Op-Ed: There’s a loneliness crisis on college campuses
When I arrived at USC 11 years ago as dean of religious life, my pastoral conversations with students mostly focused on their quests for meaning and purpose. They were striving to translate values into action, cultivate joy and gratitude, live extraordinary lives.
But over the last several years, these conversations have taken a devastating turn. Whereas students used to ask “How should I live?” they are now more likely to ask “Why should I live?” Where they used to talk about hope and meaning; now they grapple with hopelessness and meaninglessness. Every year, it seems, I encounter more stress, anxiety, and depression, and more students in crisis on campus.
My colleagues at other universities say they are seeing the same distressing trend, and research backs up our observations.
I never got the question in my first five years at USC that I now get almost daily from students: “How do I make friends?”
According to the Center for Collegiate Mental Health, the increase in utilization rates for counseling centers across the country over the last five years has greatly outpaced the increase in student enrollment, and as a result, schools have trouble hiring enough mental health counselors to keep up with growing demand. The most recent Healthy Minds Survey, an annual report on mental health on college and university campuses, found that one-third of undergraduate students in the United States wrestle with some kind of mental health issue, while more than 10% struggle with thoughts of suicide. The Cooperative Institutional Research Program’s large annual survey of college freshmen has noted a marked and steady downward trend in the self-reported emotional health of students along with a large uptick in self-reported feelings of being overwhelmed.
What I have noticed in my work with students is that many of them face the same hidden root challenge: loneliness. According to a recent survey by the global health service company Cigna, the loneliest generation in the United States today is not the oldest Americans but the youngest, specifically young adults between 18 and 22 years old.
I never got the question in my first five years at USC that I now get almost daily from students: “How do I make friends?” Students may have thousands of friends online, but few in real life; they may be experts at talking with their thumbs, but not so much with their tongues. As a result, many feel as though they don’t have a tribe or a sense of belonging. They feel disconnected from what it means to be human.
While it is now fashionable to refer to this cohort of college and university students as a coddled generation of “snowflakes,” the reality is they face unprecedented challenges and circumstances. They are entering a world in which many of the career paths of their parents’ generation no longer exist or have changed drastically. They face escalating tuition costs with little sense of whether their future opportunities justify the outlay. They have participated in active shooter trainings and campus lockdown drills for most of their lives. And according to the Pew Research Center’s Forum on Religion and Public Life, more than one-third of young adults are now disaffiliated with religion, marking a dramatic generational shift away from religion and from the comfort and community that it can provide.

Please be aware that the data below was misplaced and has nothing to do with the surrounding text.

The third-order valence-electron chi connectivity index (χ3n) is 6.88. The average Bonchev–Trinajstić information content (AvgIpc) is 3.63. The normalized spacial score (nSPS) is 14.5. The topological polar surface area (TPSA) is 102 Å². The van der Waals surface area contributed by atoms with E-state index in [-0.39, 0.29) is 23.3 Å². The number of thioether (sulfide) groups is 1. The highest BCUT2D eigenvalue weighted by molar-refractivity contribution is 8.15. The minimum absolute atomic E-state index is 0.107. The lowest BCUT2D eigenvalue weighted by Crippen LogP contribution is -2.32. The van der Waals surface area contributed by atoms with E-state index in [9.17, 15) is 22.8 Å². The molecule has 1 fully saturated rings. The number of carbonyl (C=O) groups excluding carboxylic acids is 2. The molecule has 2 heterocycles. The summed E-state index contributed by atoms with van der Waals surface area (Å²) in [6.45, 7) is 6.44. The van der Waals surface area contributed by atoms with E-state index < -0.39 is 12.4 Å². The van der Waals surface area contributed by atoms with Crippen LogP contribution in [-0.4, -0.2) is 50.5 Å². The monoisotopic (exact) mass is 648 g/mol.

The convergence of these factors and realities has directly contributed to a crippling sense of anxiety and alienation in students across the country.
But today’s students are also creative and courageous, engaged and empathetic, diverse and inclusive. They are hardworking and goal-oriented. It needs to be the job of colleges and universities to help students develop resources that enable them to thrive and flourish mentally, emotionally and spiritually, so that they may fulfill their academic aspirations and achieve their professional goals.
At USC, we’re trying a variety of things, including a dedicated mindfulness training app and free mindfulness programs that reach more than 7,000 people a year. A new, for-credit freshman course called Thrive focuses on emotional intelligence, healthy relationships, self-care, resiliency and human flourishing. In the fall, we will debut our new artificial intelligence well-being assistant, named Ari, which will guide students to appropriate support resources and communities on campus.
We also offer and host yoga classes, drum circles, friendship courses, community teas, coloring sessions, laughing groups, sleep classes, connection workshops, meditation retreats, campfire conversations and primal scream opportunities. We’ve recently appointed our first director of belonging, while our full-time wellness dog, Professor Beauregard Tirebiter (affectionately known as “Beau”) strolls the campus daily.
Colleges and universities have always had a responsibility to develop the whole student so that our young people are able to make not just a living, but a life. Today, that means examining a new range of challenges that students face and developing a new approach to well-being on campus. By doing so, colleges and universities can help empower students to transform the world by transforming themselves.
Varun Soni is dean of religious life at USC, where he also serves as vice provost of campus wellness and crisis intervention.
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